One reason for this, Moore said, is because “a soul mate is not the same as compatibility. I don’t think those two things necessarily go together. There may be all kinds of things in ordinary life where you’re not compatible at all.” Some reasons one may feel incompatible a soul mate include poor timing, or an inability to reconcile the relationship with the details of life, such as career and children. “Sometimes the conditions just aren’t right,” Moore said. However, it is often possible to work out the demands of life so that “the deeper values carry over and are stronger, so there is something in common.”

shutterstock_121083355
Our soul mate relationships can help us become our most authentic selves.

This process of “maturing the relationship and getting beyond the initial attraction” is important to the experience because it contributes to the growth of the people involved. “I think we expect relationships to be easy, but the fact is that we are bringing two individuals with unique lives together and it takes a very special vision, a special way of being together where you’re not expecting the other person to be a carbon copy of you,” Moore said. “We tend to think that the other person will have the same psychological makeup we have. They don’t. They also don’t have the same destiny or the same values. And yet we can share the process. We can enjoy watching and being with the other person as they emerge into their own individual nature. And we can hope that they become more of an individual because of our relationship.”

Daimonic invitations

“When we talk about soul mates we have to understand that part of that sense of destiny is also daimonic,” Moore said. “We haven’t just rationally said, ‘There’s someone who looks like my type or looks like we could probably share a life together pretty well.’ You just get struck and you want to get to know that person. You may know nothing about them, yet still you’re drawn and you don’t know why.”

shutterstock_323723186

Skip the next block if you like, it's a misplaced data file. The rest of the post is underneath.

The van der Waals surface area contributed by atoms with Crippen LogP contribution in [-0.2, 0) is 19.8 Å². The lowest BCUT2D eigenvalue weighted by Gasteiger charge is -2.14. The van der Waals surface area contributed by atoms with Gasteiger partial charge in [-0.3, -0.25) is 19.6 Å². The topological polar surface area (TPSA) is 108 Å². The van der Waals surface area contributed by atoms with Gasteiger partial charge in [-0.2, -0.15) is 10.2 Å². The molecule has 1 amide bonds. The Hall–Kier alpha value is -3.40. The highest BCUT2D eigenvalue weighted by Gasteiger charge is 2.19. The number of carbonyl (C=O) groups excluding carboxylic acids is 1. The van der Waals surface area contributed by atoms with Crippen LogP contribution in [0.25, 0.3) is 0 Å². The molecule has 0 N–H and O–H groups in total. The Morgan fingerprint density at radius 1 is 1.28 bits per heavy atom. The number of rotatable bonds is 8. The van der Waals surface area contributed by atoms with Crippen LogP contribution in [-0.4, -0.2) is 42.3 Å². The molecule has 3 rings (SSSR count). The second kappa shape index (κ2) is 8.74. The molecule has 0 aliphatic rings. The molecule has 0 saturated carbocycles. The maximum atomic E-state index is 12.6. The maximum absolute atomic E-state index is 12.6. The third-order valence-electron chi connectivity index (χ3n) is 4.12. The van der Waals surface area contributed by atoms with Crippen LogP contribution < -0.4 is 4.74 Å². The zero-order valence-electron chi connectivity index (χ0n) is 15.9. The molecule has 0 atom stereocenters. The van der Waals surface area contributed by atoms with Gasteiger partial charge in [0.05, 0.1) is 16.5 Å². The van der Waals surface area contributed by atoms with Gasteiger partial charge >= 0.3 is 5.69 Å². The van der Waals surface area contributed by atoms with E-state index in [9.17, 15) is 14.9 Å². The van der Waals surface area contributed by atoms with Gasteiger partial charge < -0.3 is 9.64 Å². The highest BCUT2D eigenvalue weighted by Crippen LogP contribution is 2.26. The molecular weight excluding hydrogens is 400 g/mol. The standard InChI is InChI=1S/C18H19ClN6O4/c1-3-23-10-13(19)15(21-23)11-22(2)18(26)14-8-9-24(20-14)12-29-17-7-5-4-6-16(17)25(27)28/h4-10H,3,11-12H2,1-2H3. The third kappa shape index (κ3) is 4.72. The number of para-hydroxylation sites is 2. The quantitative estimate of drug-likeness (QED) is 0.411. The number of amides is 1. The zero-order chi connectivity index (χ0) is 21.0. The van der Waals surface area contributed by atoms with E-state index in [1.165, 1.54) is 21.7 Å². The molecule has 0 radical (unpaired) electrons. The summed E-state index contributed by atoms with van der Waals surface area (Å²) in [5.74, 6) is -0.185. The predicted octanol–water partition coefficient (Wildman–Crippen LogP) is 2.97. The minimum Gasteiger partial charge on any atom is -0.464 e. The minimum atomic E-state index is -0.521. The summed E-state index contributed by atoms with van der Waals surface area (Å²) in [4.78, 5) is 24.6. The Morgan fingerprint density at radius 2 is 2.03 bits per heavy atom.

Each person is said to have a daimon that guides their destiny, possibly drawing them into soul mate connections.

While it is necessary to sort out the details and “see if that passion can create a life or not,” Moore said “the daimonic aspect is there to bring people together and to keep a person in that place where you’re not living too rationally all the time. It’s a different way of living. You respond to the passions you feel that pass through you. You are not responsible so much as you are responsive. You respond to the invitations that are daimonic.”

Why does the daimon invite us into these soul mate connections? “The material of our psyche or soul is raw at first,” Moore said, describing the prima materia of passions and desires we might not know what to do with. “One of the purposes of relationship is to create an alchemical vessel in which that raw stuff can be cooked and sorted out. So you sort out the raw material that is in you, and in a way you’re also helping your partner sort out his or her material,” Moore said, and pointed out the difficulties this can cause. “When you have a deep soul connection like that, it’s not easy to be the partner of someone who is pursuing their own deep life, which is always changing.”

shutterstock_412416157
We can be transformed through the alchemy of relationship.

However, having such a connection is “a deep, profound, dynamic, mysterious source of identity that is wonderful because it traditionally is what makes you feel alive,” Moore said. “It makes you feel an individual. Those are wonderful gifts to have. But at the same time it means that the challenges are very strong and very deep.”

The eternal in the temporal